The literature contains at least 3 types of inconclusive empirical comparisons of conceptual similarity versus associative relationships. Neuropsychological investigations potentially offer definitive information on the separability of these 2 forms of knowledge, if a double dissociation between associative and conceptual similarity could be established. Goldstein (1936, 1948) was perhaps the first to suggest a single dissociation in patients with semantic aphasia (Head 1926; Jefferies and Lambon Ralph 2006). Although not formally tested, Goldstein noted that these patients were able to detect and, perhaps were overly influenced by, strong associations. In addition, he noted that they found it difficult to consider the more abstract notion of categorically related items (a part of his broader notion of a loss of “abstract thinking” in semantic aphasia). A potentially related contrast was reported by Jefferies and Lambon Ralph (2006). One of a set of qualitative differences between semantic dementia (a neurodegenerative condition leading to atrophy focused on the anterior temporal lobe [ATL]) and semantic aphasia (a subtype of aphasia associated with prefrontal or temporoparietal lesions) is a difference in picture naming errors; semantic aphasia (SA) patients make a mixture of associative and category-related errors whereas standard deviation (SD) patients almost never produce associative semantic errors.

In an innovative study of aphasic picture naming, Schwartz et al. (2011) used voxel-based symptom–lesion mapping to relate the likelihood of each error type to lesion distribution. When focused on the relative rates of each error type, a higher rate of taxonomic errors was associated with voxel integrity in the ATL whereas more associative/thematic errors were predicted by lesions in temporoparietal cortex (TPC). Schwartz et al. (2011) concluded that there are separate stores for conceptual similarity (ATL) and associative relationships (TPC), a position that we refer to here as the “dual-hub model” (see also, Kalénine et al. 2012).

At least 3 neuropsychological phenomena do not seem to fit easily with this conclusion, however. First, all semantic aphasia patients make a mixture of category and associatively related errors and, thus, there is no absolute double dissociation within this group (Jefferies and Lambon Ralph 2006). Second, direct assessment has established that both semantic dementia and semantic aphasia patients are impaired at tasks requiring knowledge of associative relationships, such as the Camel and Cactus Test and the Pyramid and Palm Trees Test (Bozeat et al. 2000; Jefferies and Lambon Ralph 2006). Indeed, a direct comparison showed that semantic dementia patients were actually worse at identifying associative than conceptual similarity-based relationships, which appears incompatible with the notion that the ATL exclusively codes conceptual similarity-based relationships (Hoffman, Jones et al. 2013). Finally, previous investigations have suggested that the ATL and TPC regions may underpin different components of semantic cognition rather than different types of semantic representation (Jefferies 2013). Although it has not been established whether ATL regions are involved in both association and conceptual similarity, they appear to play a crucial role in the representation and extraction of semantic knowledge across modalities and categories (Patterson et al. 2007; Lambon Ralph et al. 2010).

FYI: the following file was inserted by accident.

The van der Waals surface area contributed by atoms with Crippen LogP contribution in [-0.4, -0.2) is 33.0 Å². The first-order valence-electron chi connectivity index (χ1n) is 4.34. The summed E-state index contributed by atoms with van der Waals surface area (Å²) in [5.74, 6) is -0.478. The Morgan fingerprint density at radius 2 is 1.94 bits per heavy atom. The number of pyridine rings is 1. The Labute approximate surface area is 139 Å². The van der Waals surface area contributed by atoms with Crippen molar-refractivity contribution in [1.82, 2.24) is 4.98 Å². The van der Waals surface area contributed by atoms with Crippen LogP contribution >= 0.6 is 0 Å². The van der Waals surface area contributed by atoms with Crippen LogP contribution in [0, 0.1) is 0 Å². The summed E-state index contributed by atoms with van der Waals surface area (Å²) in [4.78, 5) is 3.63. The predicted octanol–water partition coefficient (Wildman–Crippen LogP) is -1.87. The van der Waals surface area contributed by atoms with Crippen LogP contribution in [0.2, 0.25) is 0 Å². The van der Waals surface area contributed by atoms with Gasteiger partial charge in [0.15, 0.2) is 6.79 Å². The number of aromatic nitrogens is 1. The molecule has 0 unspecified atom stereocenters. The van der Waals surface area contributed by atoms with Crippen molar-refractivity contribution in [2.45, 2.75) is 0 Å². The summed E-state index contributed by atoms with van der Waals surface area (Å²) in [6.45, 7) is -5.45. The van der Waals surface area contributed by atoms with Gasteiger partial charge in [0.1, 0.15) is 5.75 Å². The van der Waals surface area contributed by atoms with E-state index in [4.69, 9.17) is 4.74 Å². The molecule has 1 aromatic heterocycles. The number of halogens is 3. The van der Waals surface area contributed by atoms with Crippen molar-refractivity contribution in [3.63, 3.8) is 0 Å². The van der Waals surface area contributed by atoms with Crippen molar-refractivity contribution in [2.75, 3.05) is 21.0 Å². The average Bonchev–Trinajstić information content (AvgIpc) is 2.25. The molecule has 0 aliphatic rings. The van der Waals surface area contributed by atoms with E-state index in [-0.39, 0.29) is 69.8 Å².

In contrast, semantic aphasia patients with damage to the TPC or prefrontal cortex exhibit poorly controlled retrieval and manipulation of semantic memory rather than impaired representation per se (Jefferies and Lambon Ralph 2006). We refer to these executive functions as “semantic control.” This hypothesis is supported by evidence from fMRI and transcranial magnetic stimulation (TMS) studies suggesting that prefrontal cortex (PFC), posterior middle temporal gyrus (pMTG), and intraparietal sulcus may form a distributed control network (Thompson-Schill et al. 1997; Wagner et al. 2001; Badre and Wagner 2003; Duncan 2010; Whitney et al. 2011; Jefferies 2013; Noonan et al. 2013; Lambon Ralph 2014). There is currently minimal information to delineate the individual contribution of these regions in semantic control. One possibility is that the pMTG may be relevant for semantic control, whereas frontal and parietal regions may be involved in executive function regardless of domain (Jefferies 2013; Noonan et al. 2013). Alternatively, the pMTG may not be responsible for control per se, but act as an interface between temporal areas responsible for representation and frontoparietal control regions.